eISSN: 2299-0046
ISSN: 1642-395X
Advances in Dermatology and Allergology/Postępy Dermatologii i Alergologii
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vol. 39
Letter to the Editor

X-linked reticulate pigmentary disorder in a 4-year-old boy

Yu-Kun Zhao
Li-Hua Fan
Jing-Fa Lu
Ze-Yu Luo
Zhi-Miao Lin
5, 6
Hui-Jun Wang
5, 6, 7
Di-Qing Luo

Department of Dermatology, The East Division of The First Affiliated Hospital, Sun Yat-sen University, Guangzhou, China
Zhangzhou Dermatology Hospital, Zhangzhou, Fujian Province, China
Department of Dermatology, The First Affiliated Hospital of Gannan Medical University, Ganzhou, Jiangxi Province, China
Department of Dermatology, Guangzhou Development District Hospital, Guanghzou, China
Peking University First Hospital, Beijing, China
Beijing Key Laboratory of Molecular Diagnosis on Dermatoses, Beijing, China
National Clinical Research Center for Skin and Immune Diseases, Beijing, China
Adv Dermatol Allergol 2022; XXXIX (2): 410-412
Online publish date: 2022/05/09
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A 4-year-old boy from a nonconsanguineous Chinese Han family was referred to the Department of Dermatology, The East Division of The First Affiliated Hospital, Sun Yat-sen University, China, because of dyschromatosis. He was born at full term through an uncomplicated delivery, and developed photophobia as well as bilateral lop ears at the age of 3 months. When he was 6 months old, he developed hypohidrosis that was over the whole body except the neck and outer aspects of the thighs, he also had mild fever of about 37.5°C during the summer or after physical activity, leading to erythema. Hereafter, generalized hyperpigmentation with mottled hypopigmentation developed over his whole body. He had normal growth and normal mental development, and there were no systemic manifestations as well as associations such as pruritus, pain, or burning sensations since his birth. His mother, and grandmother as well as the maternal grandmother on mother's side had multiple, asymptomatic, brownish macules in linear and whorled patterns over the trunk, axillae, groin and extremities after birth, which relieved after adolescence. His elder sister had cleft palate in addition to linear hyperpigmentation. During a 4-year follow-up, the patient’s hypohidrosis and the rise of body temperature had mild improvement although no treatments were ordered, while mottled hypopigmentation increased and was accompanied by more severe hyperpigmentation.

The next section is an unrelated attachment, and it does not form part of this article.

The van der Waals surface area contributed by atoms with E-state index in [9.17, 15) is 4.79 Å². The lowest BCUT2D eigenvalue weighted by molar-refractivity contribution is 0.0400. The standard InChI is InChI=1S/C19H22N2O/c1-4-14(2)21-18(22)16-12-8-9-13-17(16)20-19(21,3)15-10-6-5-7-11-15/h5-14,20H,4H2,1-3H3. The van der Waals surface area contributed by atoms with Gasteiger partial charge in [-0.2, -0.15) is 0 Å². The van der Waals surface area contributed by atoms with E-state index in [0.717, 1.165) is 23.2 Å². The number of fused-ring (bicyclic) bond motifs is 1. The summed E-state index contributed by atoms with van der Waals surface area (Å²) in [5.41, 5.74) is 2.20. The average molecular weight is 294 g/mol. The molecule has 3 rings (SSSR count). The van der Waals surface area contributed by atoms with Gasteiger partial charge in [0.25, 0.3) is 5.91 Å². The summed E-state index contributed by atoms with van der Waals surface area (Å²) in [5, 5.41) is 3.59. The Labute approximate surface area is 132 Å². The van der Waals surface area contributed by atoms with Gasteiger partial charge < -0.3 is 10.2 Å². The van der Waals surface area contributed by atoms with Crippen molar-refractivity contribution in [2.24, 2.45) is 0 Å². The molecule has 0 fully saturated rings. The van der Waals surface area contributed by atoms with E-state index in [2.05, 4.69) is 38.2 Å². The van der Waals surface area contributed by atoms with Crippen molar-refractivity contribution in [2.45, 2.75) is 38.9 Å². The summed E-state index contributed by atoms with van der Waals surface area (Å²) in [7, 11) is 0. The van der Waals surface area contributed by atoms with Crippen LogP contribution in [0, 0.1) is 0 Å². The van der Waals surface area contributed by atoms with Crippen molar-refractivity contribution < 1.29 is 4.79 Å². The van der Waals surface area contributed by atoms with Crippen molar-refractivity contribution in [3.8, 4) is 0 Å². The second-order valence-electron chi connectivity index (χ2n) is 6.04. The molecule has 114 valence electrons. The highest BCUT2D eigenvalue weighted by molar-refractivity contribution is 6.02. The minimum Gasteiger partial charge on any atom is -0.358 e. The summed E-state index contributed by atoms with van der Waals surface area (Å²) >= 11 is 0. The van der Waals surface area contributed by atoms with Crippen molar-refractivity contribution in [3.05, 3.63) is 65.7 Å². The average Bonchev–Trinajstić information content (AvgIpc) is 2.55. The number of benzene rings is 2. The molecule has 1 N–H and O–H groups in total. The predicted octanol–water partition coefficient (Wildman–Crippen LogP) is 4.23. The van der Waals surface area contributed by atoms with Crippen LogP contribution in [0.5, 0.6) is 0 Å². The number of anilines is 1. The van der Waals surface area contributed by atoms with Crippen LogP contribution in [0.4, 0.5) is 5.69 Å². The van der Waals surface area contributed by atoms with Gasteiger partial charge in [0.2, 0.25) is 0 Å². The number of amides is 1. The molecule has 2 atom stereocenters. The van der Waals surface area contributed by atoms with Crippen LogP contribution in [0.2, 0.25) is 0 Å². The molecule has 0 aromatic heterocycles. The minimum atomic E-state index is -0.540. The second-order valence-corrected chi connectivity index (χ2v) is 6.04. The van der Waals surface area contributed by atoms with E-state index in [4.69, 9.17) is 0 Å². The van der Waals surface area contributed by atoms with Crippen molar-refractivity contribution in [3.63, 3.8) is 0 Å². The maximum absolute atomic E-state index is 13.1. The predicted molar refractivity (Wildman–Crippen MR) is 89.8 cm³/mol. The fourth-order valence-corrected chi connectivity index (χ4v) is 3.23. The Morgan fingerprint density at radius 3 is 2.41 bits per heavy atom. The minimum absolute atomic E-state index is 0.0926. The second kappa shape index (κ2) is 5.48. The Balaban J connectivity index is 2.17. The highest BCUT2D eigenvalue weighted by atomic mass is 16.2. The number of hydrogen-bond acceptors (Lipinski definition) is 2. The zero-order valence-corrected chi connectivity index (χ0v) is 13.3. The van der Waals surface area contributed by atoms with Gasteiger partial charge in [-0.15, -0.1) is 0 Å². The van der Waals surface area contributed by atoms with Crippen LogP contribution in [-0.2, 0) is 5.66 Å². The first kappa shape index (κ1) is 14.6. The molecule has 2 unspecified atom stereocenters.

Cutaneous examination showed diffuse reticulate hyperpigmentation with mottled hypopigmentation over the whole body, associated with photophobia, coarse and dried skin, upswept frontal hairline and flared eyebrows (Figures 1 A–C). Skin biopsy was refused.
After informed written consent was obtained from the patient’s parents and other family members, DNA was extracted from peripheral blood of the patient and his family members according to standard methods. Then exome sequencing of the POLA1 gene was performed and revealed hemizygous mutation of NC_000023.10:g.24744696A>G for the patient and heterozygote for his mother and sister (Figures 2 A–C). Then a diagnosis of X-linked reticulate pigmentary disorder was confirmed.
X-linked reticulate pigmentary disorder [XLPDR; MIM301220], first described in a Canadian pedigree [1], is an exceptionally rare genodermatosis inherited as X-linked recessive trait [1–9]. In males, it is always characterized by diffused reticulate dyschromatosis with photophobia, dry skin and typical...

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